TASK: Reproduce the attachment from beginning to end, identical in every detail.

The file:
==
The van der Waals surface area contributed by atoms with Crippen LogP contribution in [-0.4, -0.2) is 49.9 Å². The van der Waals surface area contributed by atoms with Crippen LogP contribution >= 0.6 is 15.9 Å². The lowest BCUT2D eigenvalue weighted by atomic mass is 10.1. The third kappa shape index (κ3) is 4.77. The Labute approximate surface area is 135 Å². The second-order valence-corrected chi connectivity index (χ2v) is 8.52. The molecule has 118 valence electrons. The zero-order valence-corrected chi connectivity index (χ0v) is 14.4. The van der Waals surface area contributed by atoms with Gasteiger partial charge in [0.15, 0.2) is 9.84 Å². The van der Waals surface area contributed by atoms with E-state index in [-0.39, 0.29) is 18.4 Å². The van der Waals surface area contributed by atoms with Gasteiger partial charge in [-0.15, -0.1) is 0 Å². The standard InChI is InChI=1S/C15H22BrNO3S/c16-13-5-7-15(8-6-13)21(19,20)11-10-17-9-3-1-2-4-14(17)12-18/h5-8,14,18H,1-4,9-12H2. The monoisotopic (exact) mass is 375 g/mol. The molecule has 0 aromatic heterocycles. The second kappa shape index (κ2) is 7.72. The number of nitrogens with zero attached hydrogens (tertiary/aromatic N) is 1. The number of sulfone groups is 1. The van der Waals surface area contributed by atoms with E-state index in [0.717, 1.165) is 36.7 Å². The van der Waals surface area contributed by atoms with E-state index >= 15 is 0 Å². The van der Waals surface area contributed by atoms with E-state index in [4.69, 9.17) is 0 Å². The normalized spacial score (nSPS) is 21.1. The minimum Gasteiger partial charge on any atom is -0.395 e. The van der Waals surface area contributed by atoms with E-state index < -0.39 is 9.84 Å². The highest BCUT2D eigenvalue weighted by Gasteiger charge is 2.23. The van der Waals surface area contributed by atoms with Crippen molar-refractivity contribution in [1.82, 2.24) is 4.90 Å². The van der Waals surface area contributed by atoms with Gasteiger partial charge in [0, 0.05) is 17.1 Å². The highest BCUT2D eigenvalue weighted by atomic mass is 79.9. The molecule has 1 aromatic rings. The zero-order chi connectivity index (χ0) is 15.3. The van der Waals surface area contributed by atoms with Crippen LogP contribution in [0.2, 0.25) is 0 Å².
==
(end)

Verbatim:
The van der Waals surface area contributed by atoms with Crippen LogP contribution in [-0.4, -0.2) is 49.9 Å². The van der Waals surface area contributed by atoms with Crippen LogP contribution >= 0.6 is 15.9 Å². The lowest BCUT2D eigenvalue weighted by atomic mass is 10.1. The third kappa shape index (κ3) is 4.77. The Labute approximate surface area is 135 Å². The second-order valence-corrected chi connectivity index (χ2v) is 8.52. The molecule has 118 valence electrons. The zero-order valence-corrected chi connectivity index (χ0v) is 14.4. The van der Waals surface area contributed by atoms with Gasteiger partial charge in [0.15, 0.2) is 9.84 Å². The van der Waals surface area contributed by atoms with E-state index in [-0.39, 0.29) is 18.4 Å². The van der Waals surface area contributed by atoms with Gasteiger partial charge in [-0.15, -0.1) is 0 Å². The standard InChI is InChI=1S/C15H22BrNO3S/c16-13-5-7-15(8-6-13)21(19,20)11-10-17-9-3-1-2-4-14(17)12-18/h5-8,14,18H,1-4,9-12H2. The monoisotopic (exact) mass is 375 g/mol. The molecule has 0 aromatic heterocycles. The second kappa shape index (κ2) is 7.72. The number of nitrogens with zero attached hydrogens (tertiary/aromatic N) is 1. The number of sulfone groups is 1. The van der Waals surface area contributed by atoms with E-state index in [0.717, 1.165) is 36.7 Å². The van der Waals surface area contributed by atoms with E-state index >= 15 is 0 Å². The van der Waals surface area contributed by atoms with E-state index in [4.69, 9.17) is 0 Å². The normalized spacial score (nSPS) is 21.1. The minimum Gasteiger partial charge on any atom is -0.395 e. The van der Waals surface area contributed by atoms with E-state index < -0.39 is 9.84 Å². The highest BCUT2D eigenvalue weighted by Gasteiger charge is 2.23. The van der Waals surface area contributed by atoms with Crippen molar-refractivity contribution in [1.82, 2.24) is 4.90 Å². The van der Waals surface area contributed by atoms with Gasteiger partial charge in [0, 0.05) is 17.1 Å². The highest BCUT2D eigenvalue weighted by atomic mass is 79.9. The molecule has 1 aromatic rings. The zero-order chi connectivity index (χ0) is 15.3. The van der Waals surface area contributed by atoms with Crippen LogP contribution in [0.2, 0.25) is 0 Å².